by Christy Cole
Let’s just get it out of the way first. Rabbits are cute. Cute from their sweet twitchy noses to their bobbed cotton tails. When I first mentioned to my very patient husband that I thought we should raise meat rabbits, he pointed out that I could barely butcher an evil-eyed rooster that attacked me every time I came near. Could I really butcher and eat a bunny? As it turns out, I can. But more on that later.
Regular readers of this column may recall that our family raises broiler chickens for meat. We love growing them from fuzzballs into fryers, but it always bothered me that even though our chickens free range, we needed to supplement their local backyard diet with commercially prepared grains. We wanted to raise animals that could grow and thrive on what grows wild and well here in the Driftless and what comes out of our garden. We knew from raising chickens that what they ate was the most important component of how they tasted, and we wanted our home-raised meat to taste like our hills and valleys. Since we don’t have adequate fences for larger farm animals like cattle or sheep, we decided to try rabbits. Along with meat, I was very excited about completing the local nutrient cycle of our food by using composted rabbit manure around our fruit trees and in the garden.
I was very fortunate both to have a generous friend with experience raising rabbits and to find a rabbit breeder who set us up with a breeding pair. They were not pretty rabbits, but rather the red-eyed white kind that a magician might pull out of a hat. They were big when we got them, and they kept growing until they were both well over 10 pounds at maturity. Our daughter named them Flower and Tree. In addition to this hefty working pair, we soon got our daughter a miniature lionhead bunny as a preemptive apology to her for when she really realized what was going to happen to Flower and Tree’s babies.
I loved knowing I could provide amazing meat for my family with a little time, some water, and weedy hay. Butchering made me feel competent and strong and connected to my animals and my landscape.
A few months after Flower and Tree moved in with us, they had their first litter of eight kits. All of them died. A month after that, they had their second litter of nine, and they all survived and grew. After a few weeks of nursing from Mama Tree, it was time for us to introduce them to our terroir more directly. We tried putting them in an open-bottomed pasture pen like we used for raising broiler chickens, but they tunneled out after just a few hours and scattered around our yard, sampling everything from saplings to carrot tops. After we put a wire bottom on the pen, we delivered them armfuls of alfalfa and dandelions and watermelon rinds. We brought back bags of windfall apples from walks, and I filled the trunk of my little car with pumpkins every time I passed our neighbor’s produce wagon. We clipped sunflower heads and tree branches and wild chamomile and the rabbits ate and grew in the late summer sun.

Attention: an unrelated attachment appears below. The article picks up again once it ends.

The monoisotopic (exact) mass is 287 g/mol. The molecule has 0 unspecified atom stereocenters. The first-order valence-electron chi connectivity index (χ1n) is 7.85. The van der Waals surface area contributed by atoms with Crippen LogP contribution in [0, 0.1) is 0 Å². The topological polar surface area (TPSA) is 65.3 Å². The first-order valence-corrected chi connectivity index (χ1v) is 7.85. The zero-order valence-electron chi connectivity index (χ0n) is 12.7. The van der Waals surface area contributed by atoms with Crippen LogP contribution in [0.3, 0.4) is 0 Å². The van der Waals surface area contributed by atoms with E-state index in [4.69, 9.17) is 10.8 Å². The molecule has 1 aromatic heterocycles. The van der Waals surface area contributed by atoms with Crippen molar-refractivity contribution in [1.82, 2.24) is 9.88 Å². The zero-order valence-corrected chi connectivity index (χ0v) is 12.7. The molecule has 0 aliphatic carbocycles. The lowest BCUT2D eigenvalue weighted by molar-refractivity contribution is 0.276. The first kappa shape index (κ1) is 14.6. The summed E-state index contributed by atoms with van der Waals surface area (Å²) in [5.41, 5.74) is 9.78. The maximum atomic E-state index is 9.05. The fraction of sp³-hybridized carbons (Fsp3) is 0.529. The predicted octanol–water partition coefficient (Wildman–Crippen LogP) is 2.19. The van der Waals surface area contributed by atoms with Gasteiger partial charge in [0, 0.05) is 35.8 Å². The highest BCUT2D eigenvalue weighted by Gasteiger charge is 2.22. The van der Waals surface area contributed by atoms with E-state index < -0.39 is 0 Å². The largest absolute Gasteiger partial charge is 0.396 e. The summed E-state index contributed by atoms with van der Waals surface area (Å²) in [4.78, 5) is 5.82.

After about three months of fattening our meat rabbits up on the vegetation of our local farms and fields, it was time to butcher our first litter. A skilled friend and a pottery visitor who just happened to be stopping by helped me to dispatch them quickly and humanely, and worked with me to clean and process them. We had them ready for the freezer within an hour. I could not eat a rabbit for a week or two after butchering. I needed a little time away from the process, some space between the docile bunnies my daughter dressed in doll clothes to the rabbits in our freezer. But when the time came for us to eat them, as with the chickens, the work we put into making sure our animals experienced our landscape paid us back with complex and rich flavor at the kitchen table.
With Tree and Flower, we raised a few more litters, alternating between successes and failures. It is hard to know when to end something, especially when it is something that makes you feel productive and secure. I loved knowing I could provide amazing meat for my family with a little time, some water and weedy hay. Butchering made me feel competent and strong and connected to my animals and my landscape. After a year of rabbits, though, I was overwhelmed with family and business and gardens, so I sold or gave away all of our rabbits except for our daughter’s pet, who has gotten chubby and even cuter on a diet of sunflower seeds and greens. The only rabbits in the yard now are the thin and wild ones, sampling from our garden before heading deep into their burrows as the coyotes howl on Windy Ridge.
Christy lives at Windy Ridge Pottery near Mineral Point with her husband, Joe, and daughter, Cleo Inez.
Driftless Terroir (ter-WAHR) is a series featuring guest voices celebrating the intersection of land and culture — the essence of life in the Driftless Area — with topics including art and architecture, farming and gardening, cooking and eating, fermenting and drinking, and more. To read past columns, see voiceoftherivervalley.com. To contribute to Driftless Terroir, e-mail email@example.com.